Sumner Redstone's National Amusements Inc. is looking to pay down some of the company's $1.6 billion of debt through a secondary offering of shares at Viacom and CBS. The aim is to raise around $600 million at Viacom and $345 million at CBS. The news was greeted as a positive by media analysts today who said the offering should remove an overhang in the share prices of both companies.
The move prompted CBS to calm any investor fears by reiterating its full year operating income guidance of between $1.72 billion and $1.925 billion for 2009.
Morgan Stanley analyst Ben Swinburne, said in a note Wednesday (Oct. 14), that the privately held National Amusements has $500 million in maturities due later this month. National Amusements surprised the market a year ago by announcing a share sale in both companies. This secondary offering should help National Amusements clear all its debts.
Media strategist, David Joyce at Miller Tabak & Co. noted today that the move was likely the result of National Amusement's inability to sell its movie theater chains in the U.S., U.K. and Brazil. "This National Amusements debt restructuring has been on Viacom and CBS shareholder radar screens since [last fall], but with Redstone vowing no ‘intention' to sell shares, and with no buyer for his movie theater chain, capitulation to sell, while still retaining a 75% stake was the only option." Joyce has a neutral rating on the shares of both companies.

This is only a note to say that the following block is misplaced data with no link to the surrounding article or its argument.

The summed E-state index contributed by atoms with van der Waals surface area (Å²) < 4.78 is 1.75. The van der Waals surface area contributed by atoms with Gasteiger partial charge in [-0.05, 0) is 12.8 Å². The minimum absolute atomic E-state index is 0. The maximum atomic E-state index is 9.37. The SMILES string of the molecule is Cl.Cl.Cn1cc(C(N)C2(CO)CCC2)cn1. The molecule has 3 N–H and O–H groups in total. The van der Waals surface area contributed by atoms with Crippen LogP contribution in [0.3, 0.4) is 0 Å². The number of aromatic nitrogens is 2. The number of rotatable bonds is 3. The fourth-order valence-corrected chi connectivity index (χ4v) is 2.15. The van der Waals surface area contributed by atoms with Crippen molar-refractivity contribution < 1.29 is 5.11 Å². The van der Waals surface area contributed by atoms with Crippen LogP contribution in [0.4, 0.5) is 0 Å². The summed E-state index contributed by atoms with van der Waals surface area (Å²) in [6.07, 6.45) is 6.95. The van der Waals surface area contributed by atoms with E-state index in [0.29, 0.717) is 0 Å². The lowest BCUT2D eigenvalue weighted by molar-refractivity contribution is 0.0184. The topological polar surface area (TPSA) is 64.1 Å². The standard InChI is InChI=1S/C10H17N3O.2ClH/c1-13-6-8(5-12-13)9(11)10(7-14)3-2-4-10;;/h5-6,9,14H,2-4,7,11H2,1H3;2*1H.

Morgan Stanley has an overweight rating on CBS and an underweight on Viacom. "We are underweight on Viacom based on its lack of local and lower relative auto advertising exposure, two levers of growth in 2010, recent ratings pressure at MTVN and its lack of earnings production by its film studio Paramount," said Swinburne in a note today.
Mike Morris, who covers the entertainment sector at UBS, thinks the news will provide a buying opportunity for investors for what he regards as "the most attractively priced stocks in major media." Viacom trades at a 15% discount to UBS' media universe and a 35% discount to Scripps Networks and Discovery Communications. Morris also predicts CBS is well positioned to capture additional ad dollars given its strong ratings performance.
Stock prices in both companies fell in trading this morning. At 11 a.m., CBS was down 1.9% at $11.92 and Viacom was down 1% at $29.79. The Dow and S&P were up 1%.